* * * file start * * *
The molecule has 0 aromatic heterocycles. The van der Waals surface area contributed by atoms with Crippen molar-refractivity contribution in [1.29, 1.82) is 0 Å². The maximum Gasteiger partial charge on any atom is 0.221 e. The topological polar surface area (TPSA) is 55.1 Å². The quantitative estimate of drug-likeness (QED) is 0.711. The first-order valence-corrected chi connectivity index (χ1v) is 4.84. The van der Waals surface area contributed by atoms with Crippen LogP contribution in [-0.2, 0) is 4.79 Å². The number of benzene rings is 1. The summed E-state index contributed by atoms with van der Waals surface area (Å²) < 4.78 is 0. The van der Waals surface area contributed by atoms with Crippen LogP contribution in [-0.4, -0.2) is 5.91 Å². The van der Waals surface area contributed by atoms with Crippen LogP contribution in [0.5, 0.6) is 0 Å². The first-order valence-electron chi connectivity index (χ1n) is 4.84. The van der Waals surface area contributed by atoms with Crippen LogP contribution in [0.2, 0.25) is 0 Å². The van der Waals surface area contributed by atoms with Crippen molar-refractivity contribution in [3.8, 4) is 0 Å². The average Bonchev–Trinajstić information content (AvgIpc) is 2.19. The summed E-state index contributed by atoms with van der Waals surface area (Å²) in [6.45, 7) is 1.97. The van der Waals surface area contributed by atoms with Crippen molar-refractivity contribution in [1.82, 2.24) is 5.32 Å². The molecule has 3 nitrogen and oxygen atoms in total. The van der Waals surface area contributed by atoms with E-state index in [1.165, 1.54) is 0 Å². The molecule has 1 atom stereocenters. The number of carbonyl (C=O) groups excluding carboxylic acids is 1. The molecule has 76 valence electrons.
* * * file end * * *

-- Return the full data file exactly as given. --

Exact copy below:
The molecule has 0 aromatic heterocycles. The van der Waals surface area contributed by atoms with Crippen molar-refractivity contribution in [1.29, 1.82) is 0 Å². The maximum Gasteiger partial charge on any atom is 0.221 e. The topological polar surface area (TPSA) is 55.1 Å². The quantitative estimate of drug-likeness (QED) is 0.711. The first-order valence-corrected chi connectivity index (χ1v) is 4.84. The van der Waals surface area contributed by atoms with Crippen LogP contribution in [-0.2, 0) is 4.79 Å². The number of benzene rings is 1. The summed E-state index contributed by atoms with van der Waals surface area (Å²) < 4.78 is 0. The van der Waals surface area contributed by atoms with Crippen LogP contribution in [-0.4, -0.2) is 5.91 Å². The van der Waals surface area contributed by atoms with Crippen LogP contribution in [0.5, 0.6) is 0 Å². The first-order valence-electron chi connectivity index (χ1n) is 4.84. The van der Waals surface area contributed by atoms with Crippen LogP contribution in [0.2, 0.25) is 0 Å². The van der Waals surface area contributed by atoms with Crippen molar-refractivity contribution in [3.8, 4) is 0 Å². The average Bonchev–Trinajstić information content (AvgIpc) is 2.19. The summed E-state index contributed by atoms with van der Waals surface area (Å²) in [6.45, 7) is 1.97. The van der Waals surface area contributed by atoms with Crippen molar-refractivity contribution in [1.82, 2.24) is 5.32 Å². The molecule has 3 nitrogen and oxygen atoms in total. The van der Waals surface area contributed by atoms with E-state index in [1.165, 1.54) is 0 Å². The molecule has 1 atom stereocenters. The number of carbonyl (C=O) groups excluding carboxylic acids is 1. The molecule has 76 valence electrons.